• We have billed ~2700 of those customers in April (~1200 of those paid an advance payment of 3 months for the service).  In the middle of April we decided to experiment by making it mandatory to pay 3 months advance payment to receive the service (to reduce billing costs) and everyone we billed paid the advance
  • We have a customer retention rate of ~ 98% (50 customers deactivated the service of the 2700 billed)

Here are the main challenges we are currently facing:

  • There’s a lag between when we recruit the customers, and when we start their service.  This is because we’re down to our last few valvemen in Hubli to train, and it’s been difficult. They need to make 2 consecutive calls to “graduate” (i.e. they show us they know how to use the NextDrop IVR), but the problem is they say they forgot, or they misplaced their mobile, or they forgot the list with their valve ID numbers.  At the end of the day, the result is that we can’t start providing service to these customers until they get it right.
  • Learnings: In the next city, I think we want to get the water board more heavily involved in the training process, and have them organize sessions where we train 40-50 at once, instead of the more ad hoc way we are doing it now. That way, we also have immediate authority and they know this is something important that they have to do as part of their job.
  • After launching the service, it was time consuming to go around and find all the people that signed up for the service (Because, as many of you know, addresses don’t mean much in India).
  • Learning: We realized that in order for this to be at all sustainable, we need to collect for at least 3 months at a time, otherwise our billing costs will be too high. We’ve proved that people are willing to pay the 3 month advance, so now we’re scaling up.  We’ve hired 5 professional billers to go door to door and bill our customers.  We need to see if we can bill at least 10,000 customers a month.  If we can do that, then we’re in the game.  We’ll know in the next month if this will work.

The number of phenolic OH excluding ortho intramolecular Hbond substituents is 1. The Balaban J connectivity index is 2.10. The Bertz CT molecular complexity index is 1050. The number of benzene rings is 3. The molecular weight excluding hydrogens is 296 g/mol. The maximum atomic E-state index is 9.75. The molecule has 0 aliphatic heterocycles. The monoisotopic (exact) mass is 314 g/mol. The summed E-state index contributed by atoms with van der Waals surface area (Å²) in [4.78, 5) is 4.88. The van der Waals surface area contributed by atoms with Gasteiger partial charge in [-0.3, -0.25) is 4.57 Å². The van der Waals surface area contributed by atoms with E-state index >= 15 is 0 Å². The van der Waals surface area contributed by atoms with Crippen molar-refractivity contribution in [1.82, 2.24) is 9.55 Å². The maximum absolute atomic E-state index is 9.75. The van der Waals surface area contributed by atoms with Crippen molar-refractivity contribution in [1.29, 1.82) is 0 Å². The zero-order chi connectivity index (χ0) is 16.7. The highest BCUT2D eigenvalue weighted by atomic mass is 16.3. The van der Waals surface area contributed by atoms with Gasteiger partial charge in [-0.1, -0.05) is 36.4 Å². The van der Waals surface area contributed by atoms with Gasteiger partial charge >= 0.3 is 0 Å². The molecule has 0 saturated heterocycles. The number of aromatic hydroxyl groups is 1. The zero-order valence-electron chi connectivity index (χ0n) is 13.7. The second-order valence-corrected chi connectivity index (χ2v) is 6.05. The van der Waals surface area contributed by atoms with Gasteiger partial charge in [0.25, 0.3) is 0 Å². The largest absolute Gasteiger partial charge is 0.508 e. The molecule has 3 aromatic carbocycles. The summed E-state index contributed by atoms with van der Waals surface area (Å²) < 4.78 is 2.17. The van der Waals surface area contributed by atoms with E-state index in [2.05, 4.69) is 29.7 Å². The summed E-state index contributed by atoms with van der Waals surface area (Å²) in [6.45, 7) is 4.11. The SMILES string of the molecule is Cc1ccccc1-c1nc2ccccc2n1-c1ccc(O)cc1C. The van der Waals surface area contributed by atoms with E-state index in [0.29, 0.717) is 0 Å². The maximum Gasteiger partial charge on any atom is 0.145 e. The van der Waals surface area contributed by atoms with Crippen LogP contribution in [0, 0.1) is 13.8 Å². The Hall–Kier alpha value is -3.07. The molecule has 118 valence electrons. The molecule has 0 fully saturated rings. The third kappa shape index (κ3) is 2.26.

• Making sure people are getting the right messages (i.e. they are placed in the correct valve area).  We’re still trying to figure out if people don’t get the right messages because a) they are in the wrong valve area or b) they have a cellular network issue (which is definitely a problem sometimes).
  • Learning: We are trying to implement a system where we call each customer 2 weeks after he/she starts the service to see if the messages are on time.  Customers have also started reporting that the messages are off, so that’s a good sign (i.e. we’re getting more customer feedback).  We just started implementing these processes, so we’ll have better updates on if this catches issues in the next few months. We’re going to have to do a good job of bundling things together (i.e. billing+feedback+other things) so as not to bother customers, but we’ll figure out the best way to utilize our customer touchpoints

So if you don’t hear anything from us for the next couple of months, this is what we’re working on!

Also, we are hiring for various positions (check out a few of the posted ones here, on our new and improved website).  If you’re interested, do get in touch with us

Finally, feel free to drop us a line with any thoughts/questions/comments/concerns/just want to say hi. Even if we don’t get a chance to write updates all the time, we still always love hearing from you, or answering any questions we can!